Sunday, August 19, 2012

The Survey: Why?

Since Annette Clark’s abrupt resignation the week before last, things have been frenetic here at SLU.  Within 24 hours, the university appointed an interim dean, Tom Keefe, who brought three new variables to the equation (in addition to those leading up to the resignation), namely: 1) the perspective of a successful, practicing alumnus, 2) the perspective of a longtime donor, 3) Brian Tamanaha’s new book. 

Barring some already uncanny connections (Tamanaha also shocked faculty when he was unilaterally appointed interim dean by the President of St. Johns in 1998; Tamanaha’s predecessor at St. Johns, Rudy Hasl, had previously been Dean at SLU), our interim dean recently read Failing Law Schools … and liked it. 

Oh shit.

Brian’s sacred cow killing polemic boasts a new convert … and soon they’ll be lunching.  Now what?  For those of us scrambling to keep things afloat here, what began as an ugly dispute between the Dean and the President is now morphing into something very different, a Tamanaha-esque audit of legal education in its current state, including questions about tuition, faculty resources, and the merits of scholarship.  For anyone who hasn’t read the book, Tamanaha’s argument is basically that law school faculties at non-elite schools, together with the ABA and US News, have distorted the market for law school, pushing everyone to endorse a scholarship model that results in high salaries for inexperienced professors along with excessively high tuition for students, and a de-emphasis on practical skills training.  The solution, argues Tamanaha, is for law schools to adopt a tiered approach, with elite institutions like Wash U continuing along the scholarly model and non-elite schools like SLU adopting a low tuition, practical skills approach.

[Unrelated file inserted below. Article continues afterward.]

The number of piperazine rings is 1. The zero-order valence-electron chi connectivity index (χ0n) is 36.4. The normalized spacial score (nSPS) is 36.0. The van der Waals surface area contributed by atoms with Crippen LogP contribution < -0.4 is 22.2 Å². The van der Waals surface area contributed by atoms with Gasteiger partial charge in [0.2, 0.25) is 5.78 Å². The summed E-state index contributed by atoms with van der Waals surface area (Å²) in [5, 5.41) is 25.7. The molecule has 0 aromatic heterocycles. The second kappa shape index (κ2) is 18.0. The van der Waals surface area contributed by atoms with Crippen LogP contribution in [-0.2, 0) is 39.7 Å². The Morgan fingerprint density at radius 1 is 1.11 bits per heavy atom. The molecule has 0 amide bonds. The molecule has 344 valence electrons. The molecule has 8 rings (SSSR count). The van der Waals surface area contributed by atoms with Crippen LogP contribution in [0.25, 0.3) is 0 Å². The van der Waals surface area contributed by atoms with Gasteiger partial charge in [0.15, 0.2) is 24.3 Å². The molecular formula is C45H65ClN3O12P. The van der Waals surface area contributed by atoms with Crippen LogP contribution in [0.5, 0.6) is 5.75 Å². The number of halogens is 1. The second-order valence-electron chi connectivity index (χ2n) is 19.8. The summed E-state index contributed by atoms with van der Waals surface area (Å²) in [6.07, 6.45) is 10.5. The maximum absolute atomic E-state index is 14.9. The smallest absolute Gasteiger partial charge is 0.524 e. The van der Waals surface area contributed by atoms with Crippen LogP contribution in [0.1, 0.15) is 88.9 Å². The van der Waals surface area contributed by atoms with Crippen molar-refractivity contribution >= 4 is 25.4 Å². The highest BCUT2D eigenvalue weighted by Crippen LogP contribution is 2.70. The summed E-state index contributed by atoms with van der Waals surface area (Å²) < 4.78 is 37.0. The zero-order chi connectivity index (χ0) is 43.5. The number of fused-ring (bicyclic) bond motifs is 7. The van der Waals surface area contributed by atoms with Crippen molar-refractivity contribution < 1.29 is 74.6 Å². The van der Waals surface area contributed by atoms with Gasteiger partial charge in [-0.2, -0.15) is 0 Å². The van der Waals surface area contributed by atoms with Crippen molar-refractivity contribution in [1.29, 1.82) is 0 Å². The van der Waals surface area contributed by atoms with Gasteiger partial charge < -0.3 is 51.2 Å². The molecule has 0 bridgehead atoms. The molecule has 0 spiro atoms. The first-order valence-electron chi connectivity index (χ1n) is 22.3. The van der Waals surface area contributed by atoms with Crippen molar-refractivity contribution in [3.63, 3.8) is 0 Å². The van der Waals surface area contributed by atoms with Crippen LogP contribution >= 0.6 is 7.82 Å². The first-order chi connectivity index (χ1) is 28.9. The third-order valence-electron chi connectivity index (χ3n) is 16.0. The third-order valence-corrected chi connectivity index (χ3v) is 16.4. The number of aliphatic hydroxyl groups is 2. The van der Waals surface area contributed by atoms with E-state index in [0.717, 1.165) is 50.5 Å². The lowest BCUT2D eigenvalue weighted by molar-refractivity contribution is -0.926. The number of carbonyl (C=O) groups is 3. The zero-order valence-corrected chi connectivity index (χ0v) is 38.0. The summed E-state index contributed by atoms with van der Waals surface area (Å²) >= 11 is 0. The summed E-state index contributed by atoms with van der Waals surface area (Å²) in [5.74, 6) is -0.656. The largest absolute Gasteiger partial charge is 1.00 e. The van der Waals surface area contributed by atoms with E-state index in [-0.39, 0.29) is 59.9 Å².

How convenient.

For me, the implications are profound.  If SLU is to focus simply on doctrinal courses and clinical work, why offer a legal history survey?  I asked Tamanaha about such inter-disciplinary fluff last year and he seemed ambivalent.  What was then an academic question is now, ironically, practical.  To that end, I have decided to do what I can to save legal history at SLU … and to engage Keefe on the merits of Brian’s claims.  It hasn’t been easy.   In 187 concise pages, Tamanaha makes a convincing case that legal education is "failing society."  To his credit, few can deny that US News has distorted incentives, that tuition has grown too fast, and that the ABA has inhibited market innovation.  Yet, the question remains whether faculty scholarship per se is part of the problem.  For example, many of our best scholars at SLU are also our best teachers – as indicated by their student-generated teaching evaluation scores.  One reason for this, I suspect, is that faculty scholarship actually enhances classroom teaching, making it interesting and fresh – very different from classes where faculty continue to use casebooks from 1982.  Finally, our most successful program here at SLU is the Health Law Center, a heavily inter-disciplinary program that has been built, in large part, on scholarship.  Why not encourage non-elite schools to pursue similar niche topics?  Why not measure faculty productivity by linking scholarship to teaching scores?

More problematic is Tamanaha’s point about the relationship between faculty salary and tuition.  Here, his data is hard to refute.  Currently, faculty salaries constitute the primary expense at law schools, and a direct obstacle to lowering tuition.  Further, lowering tuition is important, particularly for non-elite schools.  If SLU could lower its tuition by 5 or 10K, for example, we could ease debt burdens for students and successfully out-compete peer institutions, arguably remaining viable even in the worst of market conditions.  However, it is not clear to me that faculty scholars should be the first to go.  Rather than punishing productive faculty who are out-performing in both teaching and scholarship, it seems to me that the primary problem (and cost), are under-performing faculty who have given up on scholarship, lost interest in teaching, and taken up novel writing.  On this point, the mysterious missing topic in Tamanaha’s book is post-tenure review.  Why?  Brian alludes to his frustration with non-productive, absent faculty in his prologue, but then drops the subject.